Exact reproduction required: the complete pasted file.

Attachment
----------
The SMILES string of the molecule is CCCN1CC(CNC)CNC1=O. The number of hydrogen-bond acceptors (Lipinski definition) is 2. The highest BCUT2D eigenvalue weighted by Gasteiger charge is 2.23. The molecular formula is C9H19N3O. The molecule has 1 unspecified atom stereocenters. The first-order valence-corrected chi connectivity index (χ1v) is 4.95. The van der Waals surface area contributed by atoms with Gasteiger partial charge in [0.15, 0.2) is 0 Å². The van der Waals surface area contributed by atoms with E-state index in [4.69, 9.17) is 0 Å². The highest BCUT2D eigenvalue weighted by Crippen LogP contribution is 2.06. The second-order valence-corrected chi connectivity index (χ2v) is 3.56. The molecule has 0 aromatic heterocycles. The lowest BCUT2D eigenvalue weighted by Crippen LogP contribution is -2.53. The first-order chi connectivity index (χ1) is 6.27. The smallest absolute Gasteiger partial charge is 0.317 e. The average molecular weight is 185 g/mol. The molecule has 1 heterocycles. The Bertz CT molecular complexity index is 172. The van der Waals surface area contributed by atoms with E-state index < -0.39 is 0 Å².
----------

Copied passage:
The SMILES string of the molecule is CCCN1CC(CNC)CNC1=O. The number of hydrogen-bond acceptors (Lipinski definition) is 2. The highest BCUT2D eigenvalue weighted by Gasteiger charge is 2.23. The molecular formula is C9H19N3O. The molecule has 1 unspecified atom stereocenters. The first-order valence-corrected chi connectivity index (χ1v) is 4.95. The van der Waals surface area contributed by atoms with Gasteiger partial charge in [0.15, 0.2) is 0 Å². The van der Waals surface area contributed by atoms with E-state index in [4.69, 9.17) is 0 Å². The highest BCUT2D eigenvalue weighted by Crippen LogP contribution is 2.06. The second-order valence-corrected chi connectivity index (χ2v) is 3.56. The molecule has 0 aromatic heterocycles. The lowest BCUT2D eigenvalue weighted by Crippen LogP contribution is -2.53. The first-order chi connectivity index (χ1) is 6.27. The smallest absolute Gasteiger partial charge is 0.317 e. The average molecular weight is 185 g/mol. The molecule has 1 heterocycles. The Bertz CT molecular complexity index is 172. The van der Waals surface area contributed by atoms with E-state index < -0.39 is 0 Å².